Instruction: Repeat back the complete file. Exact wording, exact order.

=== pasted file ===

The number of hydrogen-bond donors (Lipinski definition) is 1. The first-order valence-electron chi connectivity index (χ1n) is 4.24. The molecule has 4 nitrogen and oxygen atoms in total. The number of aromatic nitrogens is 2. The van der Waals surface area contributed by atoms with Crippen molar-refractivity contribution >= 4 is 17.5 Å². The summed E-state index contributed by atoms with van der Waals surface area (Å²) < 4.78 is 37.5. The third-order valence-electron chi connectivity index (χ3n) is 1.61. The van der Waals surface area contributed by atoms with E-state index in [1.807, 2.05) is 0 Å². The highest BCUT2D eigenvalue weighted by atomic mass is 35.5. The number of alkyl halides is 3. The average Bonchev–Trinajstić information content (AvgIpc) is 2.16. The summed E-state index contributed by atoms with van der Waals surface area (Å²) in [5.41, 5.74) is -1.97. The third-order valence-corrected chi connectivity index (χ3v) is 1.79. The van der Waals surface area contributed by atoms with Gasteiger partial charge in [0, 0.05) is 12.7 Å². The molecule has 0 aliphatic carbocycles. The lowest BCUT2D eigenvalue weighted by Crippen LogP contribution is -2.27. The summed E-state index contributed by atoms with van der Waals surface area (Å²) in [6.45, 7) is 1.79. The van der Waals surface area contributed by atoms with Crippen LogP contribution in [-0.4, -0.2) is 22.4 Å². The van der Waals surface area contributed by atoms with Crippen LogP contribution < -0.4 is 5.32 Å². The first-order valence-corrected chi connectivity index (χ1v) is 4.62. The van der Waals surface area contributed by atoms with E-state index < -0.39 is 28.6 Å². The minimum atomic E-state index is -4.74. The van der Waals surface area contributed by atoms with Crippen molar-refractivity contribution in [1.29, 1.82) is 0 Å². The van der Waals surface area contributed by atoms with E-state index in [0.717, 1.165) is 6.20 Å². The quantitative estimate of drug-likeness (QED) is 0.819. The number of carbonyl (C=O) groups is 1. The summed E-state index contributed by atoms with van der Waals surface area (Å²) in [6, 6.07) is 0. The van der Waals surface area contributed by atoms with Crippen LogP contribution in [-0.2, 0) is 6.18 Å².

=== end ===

The number of hydrogen-bond donors (Lipinski definition) is 1. The first-order valence-electron chi connectivity index (χ1n) is 4.24. The molecule has 4 nitrogen and oxygen atoms in total. The number of aromatic nitrogens is 2. The van der Waals surface area contributed by atoms with Crippen molar-refractivity contribution >= 4 is 17.5 Å². The summed E-state index contributed by atoms with van der Waals surface area (Å²) < 4.78 is 37.5. The third-order valence-electron chi connectivity index (χ3n) is 1.61. The van der Waals surface area contributed by atoms with E-state index in [1.807, 2.05) is 0 Å². The highest BCUT2D eigenvalue weighted by atomic mass is 35.5. The number of alkyl halides is 3. The average Bonchev–Trinajstić information content (AvgIpc) is 2.16. The summed E-state index contributed by atoms with van der Waals surface area (Å²) in [5.41, 5.74) is -1.97. The third-order valence-corrected chi connectivity index (χ3v) is 1.79. The van der Waals surface area contributed by atoms with Gasteiger partial charge in [0, 0.05) is 12.7 Å². The molecule has 0 aliphatic carbocycles. The lowest BCUT2D eigenvalue weighted by Crippen LogP contribution is -2.27. The summed E-state index contributed by atoms with van der Waals surface area (Å²) in [6.45, 7) is 1.79. The van der Waals surface area contributed by atoms with Crippen LogP contribution in [-0.4, -0.2) is 22.4 Å². The van der Waals surface area contributed by atoms with Crippen LogP contribution < -0.4 is 5.32 Å². The first-order valence-corrected chi connectivity index (χ1v) is 4.62. The van der Waals surface area contributed by atoms with E-state index < -0.39 is 28.6 Å². The minimum atomic E-state index is -4.74. The van der Waals surface area contributed by atoms with Crippen molar-refractivity contribution in [1.29, 1.82) is 0 Å². The van der Waals surface area contributed by atoms with E-state index in [0.717, 1.165) is 6.20 Å². The quantitative estimate of drug-likeness (QED) is 0.819. The number of carbonyl (C=O) groups is 1. The summed E-state index contributed by atoms with van der Waals surface area (Å²) in [6, 6.07) is 0. The van der Waals surface area contributed by atoms with Crippen LogP contribution in [-0.2, 0) is 6.18 Å².